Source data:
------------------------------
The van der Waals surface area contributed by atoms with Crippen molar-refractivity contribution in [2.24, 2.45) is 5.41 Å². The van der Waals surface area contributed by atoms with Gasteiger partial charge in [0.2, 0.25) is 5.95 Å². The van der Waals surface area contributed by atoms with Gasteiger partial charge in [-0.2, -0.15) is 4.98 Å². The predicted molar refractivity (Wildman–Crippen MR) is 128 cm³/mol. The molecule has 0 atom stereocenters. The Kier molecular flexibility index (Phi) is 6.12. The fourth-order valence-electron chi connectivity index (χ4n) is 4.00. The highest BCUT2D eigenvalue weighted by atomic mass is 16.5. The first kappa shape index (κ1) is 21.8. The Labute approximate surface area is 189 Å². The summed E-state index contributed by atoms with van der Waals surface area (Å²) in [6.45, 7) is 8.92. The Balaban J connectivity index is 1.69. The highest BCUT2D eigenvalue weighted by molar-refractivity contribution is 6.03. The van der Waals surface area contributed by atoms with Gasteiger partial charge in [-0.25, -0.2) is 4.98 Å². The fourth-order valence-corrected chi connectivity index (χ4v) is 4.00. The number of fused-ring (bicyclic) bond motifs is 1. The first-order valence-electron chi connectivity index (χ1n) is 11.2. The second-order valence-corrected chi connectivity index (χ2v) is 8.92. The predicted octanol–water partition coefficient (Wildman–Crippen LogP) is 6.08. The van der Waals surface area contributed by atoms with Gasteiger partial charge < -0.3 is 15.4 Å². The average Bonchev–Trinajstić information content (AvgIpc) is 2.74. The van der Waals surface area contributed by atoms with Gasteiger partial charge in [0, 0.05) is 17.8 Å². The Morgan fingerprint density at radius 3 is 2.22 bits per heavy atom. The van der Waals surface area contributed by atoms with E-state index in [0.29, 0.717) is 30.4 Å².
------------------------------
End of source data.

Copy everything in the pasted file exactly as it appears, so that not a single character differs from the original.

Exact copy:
The van der Waals surface area contributed by atoms with Crippen molar-refractivity contribution in [2.24, 2.45) is 5.41 Å². The van der Waals surface area contributed by atoms with Gasteiger partial charge in [0.2, 0.25) is 5.95 Å². The van der Waals surface area contributed by atoms with Gasteiger partial charge in [-0.2, -0.15) is 4.98 Å². The predicted molar refractivity (Wildman–Crippen MR) is 128 cm³/mol. The molecule has 0 atom stereocenters. The Kier molecular flexibility index (Phi) is 6.12. The fourth-order valence-electron chi connectivity index (χ4n) is 4.00. The highest BCUT2D eigenvalue weighted by atomic mass is 16.5. The first kappa shape index (κ1) is 21.8. The Labute approximate surface area is 189 Å². The summed E-state index contributed by atoms with van der Waals surface area (Å²) in [6.45, 7) is 8.92. The Balaban J connectivity index is 1.69. The highest BCUT2D eigenvalue weighted by molar-refractivity contribution is 6.03. The van der Waals surface area contributed by atoms with Gasteiger partial charge in [-0.25, -0.2) is 4.98 Å². The fourth-order valence-corrected chi connectivity index (χ4v) is 4.00. The number of fused-ring (bicyclic) bond motifs is 1. The first-order valence-electron chi connectivity index (χ1n) is 11.2. The second-order valence-corrected chi connectivity index (χ2v) is 8.92. The predicted octanol–water partition coefficient (Wildman–Crippen LogP) is 6.08. The van der Waals surface area contributed by atoms with Gasteiger partial charge < -0.3 is 15.4 Å². The average Bonchev–Trinajstić information content (AvgIpc) is 2.74. The van der Waals surface area contributed by atoms with Gasteiger partial charge in [0, 0.05) is 17.8 Å². The Morgan fingerprint density at radius 3 is 2.22 bits per heavy atom. The van der Waals surface area contributed by atoms with E-state index in [0.29, 0.717) is 30.4 Å².